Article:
“Nigerian Appalachian Remix:” Continuing the region’s tradition of culinary fusion

A few weeks ago, just as fall was starting to peek around the hillsides in Appalachia, I got to meet Tunde Wey. Tunde is a Nigerian-born chef based in New Orleans who came to my friend Lora’s Egypt, Ky. farm, Big Switch, to prepare part of a meal that Lora termed, “Nigerian Appalachian Remix.”

It was a fusion meal, and at first thought, you might wonder how in the world those two cultures can come together for a meal rivaling Thanksgiving in terms of scale and community on a farm in Egypt, Ky. But, really, if you think a little under the surface, you realize that this fusion is just another in a long line of culinary combinations that have defined Central Appalachian cooking for centuries.

As noted previously on this blog, Appalachia is a borderland – a place where many varied cultures from many different corners of the world have crossed paths for generations. Each time a new culture entered or passed through the hills, its people left a little piece of it behind through foodways still celebrated today.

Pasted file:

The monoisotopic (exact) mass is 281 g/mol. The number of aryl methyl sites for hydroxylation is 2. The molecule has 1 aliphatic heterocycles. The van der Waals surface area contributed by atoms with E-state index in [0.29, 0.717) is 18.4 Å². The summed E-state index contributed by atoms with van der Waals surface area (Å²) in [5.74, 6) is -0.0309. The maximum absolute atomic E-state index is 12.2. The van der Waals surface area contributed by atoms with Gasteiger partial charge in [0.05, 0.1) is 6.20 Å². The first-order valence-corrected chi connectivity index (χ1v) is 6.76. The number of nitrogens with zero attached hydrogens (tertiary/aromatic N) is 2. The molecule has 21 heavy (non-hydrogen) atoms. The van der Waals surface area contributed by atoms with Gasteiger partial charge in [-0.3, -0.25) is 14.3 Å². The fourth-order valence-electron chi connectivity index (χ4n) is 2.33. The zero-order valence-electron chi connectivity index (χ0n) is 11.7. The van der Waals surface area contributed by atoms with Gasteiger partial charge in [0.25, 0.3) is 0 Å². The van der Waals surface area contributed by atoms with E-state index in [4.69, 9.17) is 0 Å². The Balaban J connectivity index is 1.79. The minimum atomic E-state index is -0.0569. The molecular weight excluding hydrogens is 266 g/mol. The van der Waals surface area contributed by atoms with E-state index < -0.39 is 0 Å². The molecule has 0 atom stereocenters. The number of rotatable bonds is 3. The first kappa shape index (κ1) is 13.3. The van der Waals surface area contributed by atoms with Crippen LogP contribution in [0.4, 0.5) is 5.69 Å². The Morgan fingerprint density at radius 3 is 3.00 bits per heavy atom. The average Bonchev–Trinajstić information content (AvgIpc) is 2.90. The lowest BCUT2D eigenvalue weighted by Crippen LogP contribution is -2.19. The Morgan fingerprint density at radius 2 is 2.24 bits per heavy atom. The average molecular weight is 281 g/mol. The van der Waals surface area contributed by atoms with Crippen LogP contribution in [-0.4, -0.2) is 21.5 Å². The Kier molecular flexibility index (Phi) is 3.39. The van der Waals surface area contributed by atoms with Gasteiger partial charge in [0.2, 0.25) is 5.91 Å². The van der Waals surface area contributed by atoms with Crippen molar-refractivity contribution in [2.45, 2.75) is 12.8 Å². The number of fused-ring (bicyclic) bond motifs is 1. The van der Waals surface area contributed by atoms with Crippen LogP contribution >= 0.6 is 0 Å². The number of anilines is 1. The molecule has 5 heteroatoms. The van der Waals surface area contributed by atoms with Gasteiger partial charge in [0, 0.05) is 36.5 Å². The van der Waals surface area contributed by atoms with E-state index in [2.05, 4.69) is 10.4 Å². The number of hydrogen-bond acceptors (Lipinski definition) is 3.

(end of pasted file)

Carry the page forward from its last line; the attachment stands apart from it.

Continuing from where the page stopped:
So, this meal at Big Switch – complete with chicken and dumplins, leather britches, red stew with chicken feet and jollof rice – is really nothing too out of the ordinary for a place where food origins are as varied as the trees on the mountains.

And, as is always the case when meals like this happen, a full belly and a plate of leftovers was not the only thing folks carried home with them. Mealtime is as much about fostering and nurturing relationships as it is about food – especially in Appalachia, where food and community-building go hand-in-hand. We love to eat here; we also love to gather – it’s really a perfect marriage.

So, as is our custom, we cooked, we gathered, we ate, we fellowshipped, and we did it all while welcoming a new culinary culture into the hills. And we all walked away full – with nourishment, and with love.

You can read more about Chef Tunde Wey’s visit to Appalachia, in his own words, from the Oxford American.